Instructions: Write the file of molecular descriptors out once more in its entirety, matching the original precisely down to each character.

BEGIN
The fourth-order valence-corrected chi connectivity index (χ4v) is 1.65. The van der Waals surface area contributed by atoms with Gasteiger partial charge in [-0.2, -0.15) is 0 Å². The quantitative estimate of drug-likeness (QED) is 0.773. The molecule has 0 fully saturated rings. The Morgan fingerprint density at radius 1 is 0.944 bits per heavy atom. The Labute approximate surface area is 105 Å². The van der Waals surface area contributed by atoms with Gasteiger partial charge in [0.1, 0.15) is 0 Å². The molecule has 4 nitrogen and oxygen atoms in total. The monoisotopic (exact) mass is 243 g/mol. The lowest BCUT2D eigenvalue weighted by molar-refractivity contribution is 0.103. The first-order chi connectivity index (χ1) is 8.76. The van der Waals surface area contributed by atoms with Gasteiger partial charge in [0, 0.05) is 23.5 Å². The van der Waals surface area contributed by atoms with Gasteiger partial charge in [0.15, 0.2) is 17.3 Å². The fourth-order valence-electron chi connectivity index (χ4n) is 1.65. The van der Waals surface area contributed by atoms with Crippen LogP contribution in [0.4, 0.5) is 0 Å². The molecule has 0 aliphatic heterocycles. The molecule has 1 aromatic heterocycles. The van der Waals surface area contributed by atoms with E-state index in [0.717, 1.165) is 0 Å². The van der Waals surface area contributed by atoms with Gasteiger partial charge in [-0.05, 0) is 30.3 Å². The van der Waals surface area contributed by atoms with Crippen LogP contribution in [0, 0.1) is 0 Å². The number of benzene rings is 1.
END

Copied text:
The fourth-order valence-corrected chi connectivity index (χ4v) is 1.65. The van der Waals surface area contributed by atoms with Gasteiger partial charge in [-0.2, -0.15) is 0 Å². The quantitative estimate of drug-likeness (QED) is 0.773. The molecule has 0 fully saturated rings. The Morgan fingerprint density at radius 1 is 0.944 bits per heavy atom. The Labute approximate surface area is 105 Å². The van der Waals surface area contributed by atoms with Gasteiger partial charge in [0.1, 0.15) is 0 Å². The molecule has 4 nitrogen and oxygen atoms in total. The monoisotopic (exact) mass is 243 g/mol. The lowest BCUT2D eigenvalue weighted by molar-refractivity contribution is 0.103. The first-order chi connectivity index (χ1) is 8.76. The van der Waals surface area contributed by atoms with Gasteiger partial charge in [0, 0.05) is 23.5 Å². The van der Waals surface area contributed by atoms with Gasteiger partial charge in [0.15, 0.2) is 17.3 Å². The fourth-order valence-electron chi connectivity index (χ4n) is 1.65. The van der Waals surface area contributed by atoms with Crippen LogP contribution in [0.4, 0.5) is 0 Å². The molecule has 0 aliphatic heterocycles. The molecule has 1 aromatic heterocycles. The van der Waals surface area contributed by atoms with E-state index in [0.717, 1.165) is 0 Å². The van der Waals surface area contributed by atoms with Gasteiger partial charge in [-0.05, 0) is 30.3 Å². The van der Waals surface area contributed by atoms with Crippen LogP contribution in [0, 0.1) is 0 Å². The number of benzene rings is 1.